"Cassini" recorded the approach of summer on the icy Titan

Flying past the natural satellite of the planetSaturn, the NASA Cassini spacecraft photographed methane clouds over hydrocarbon seas in the northern part of Titan. According to a forecast made using atmospheric seasonal behavior patterns, this phenomenon marks the beginning of summer storms.

New images of extraterrestrial clouds "Cassini"did at the end of last month after his next rapprochement with Titan. Unusual clouds that appeared and then scattered over the huge Sea of ​​Liegei - the second largest lake of Titan, consisting mainly of ethane and methane. They were monitored for several days. Measurements showed that the clouds moved at a speed of about 3-4.5 meters per second, writes PhysOrg.

Cassini arrived in Saturn in 2004. Since that time, scientists have often observed the activity of clouds at the south pole of the icy moon. However, after the huge storm of 2010, methane clouds in Titan’s nitrogen-rich atmosphere became much smaller. The absence of cloud activity surprised researchers, because a computer simulation of Titan's weather conditions predicted an increase in atmospheric temperature and an increase in cloudiness in the north with the onset of summer. Now, the Cassini scientific team is trying to find out whether the recent appearance of clouds is related to the arrival of summer, or is it a separate event.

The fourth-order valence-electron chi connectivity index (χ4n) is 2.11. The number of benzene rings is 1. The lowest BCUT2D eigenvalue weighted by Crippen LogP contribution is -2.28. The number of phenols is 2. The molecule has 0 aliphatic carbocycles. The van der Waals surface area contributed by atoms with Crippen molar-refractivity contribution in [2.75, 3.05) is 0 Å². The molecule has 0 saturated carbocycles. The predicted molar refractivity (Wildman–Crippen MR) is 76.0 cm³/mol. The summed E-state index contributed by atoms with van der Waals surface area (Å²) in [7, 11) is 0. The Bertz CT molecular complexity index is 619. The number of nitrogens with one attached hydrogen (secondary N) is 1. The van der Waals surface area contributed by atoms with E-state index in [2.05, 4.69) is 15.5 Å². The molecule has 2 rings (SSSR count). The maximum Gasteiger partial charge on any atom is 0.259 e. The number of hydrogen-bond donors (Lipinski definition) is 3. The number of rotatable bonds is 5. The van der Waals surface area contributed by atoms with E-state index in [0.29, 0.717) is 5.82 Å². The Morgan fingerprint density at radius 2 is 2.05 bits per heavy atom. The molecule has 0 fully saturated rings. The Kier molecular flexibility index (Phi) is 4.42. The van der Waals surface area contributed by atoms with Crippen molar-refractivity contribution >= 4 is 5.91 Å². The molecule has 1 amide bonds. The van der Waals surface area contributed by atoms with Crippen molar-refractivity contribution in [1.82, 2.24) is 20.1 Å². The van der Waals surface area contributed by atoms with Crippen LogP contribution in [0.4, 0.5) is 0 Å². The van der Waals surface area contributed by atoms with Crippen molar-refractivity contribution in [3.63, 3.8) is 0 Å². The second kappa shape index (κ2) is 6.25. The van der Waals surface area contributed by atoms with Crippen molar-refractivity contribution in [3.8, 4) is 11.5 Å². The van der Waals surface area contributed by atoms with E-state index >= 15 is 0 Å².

The year on Titan lasts about 30 Earth years, oneThe season takes about seven years. Such long time intervals make it difficult to observe seasonal climate changes, especially given the fact that the behavior of the atmosphere is not consistent with calculations based on climate models.

Observation of seasonal climate change on Titanstill remains one of the main tasks of the Cassini mission. At the end of August, Cassini has another scheduled flight around Titan, which will help to find out whether the formation of clouds is associated with a seasonal increase in temperature, as indicated by forecasts made in the past.

Understanding the weather conditions of Titanwill allow scientists to refine atmospheric models to apply to distant exoplanets. It should be noted that Titan is the only cosmic body near the Earth, which has a dense atmosphere and liquid on the surface. It also makes it one of the few habitable places in the solar system.

Previously, scientists were able to "sniff" the atmosphere of Titan.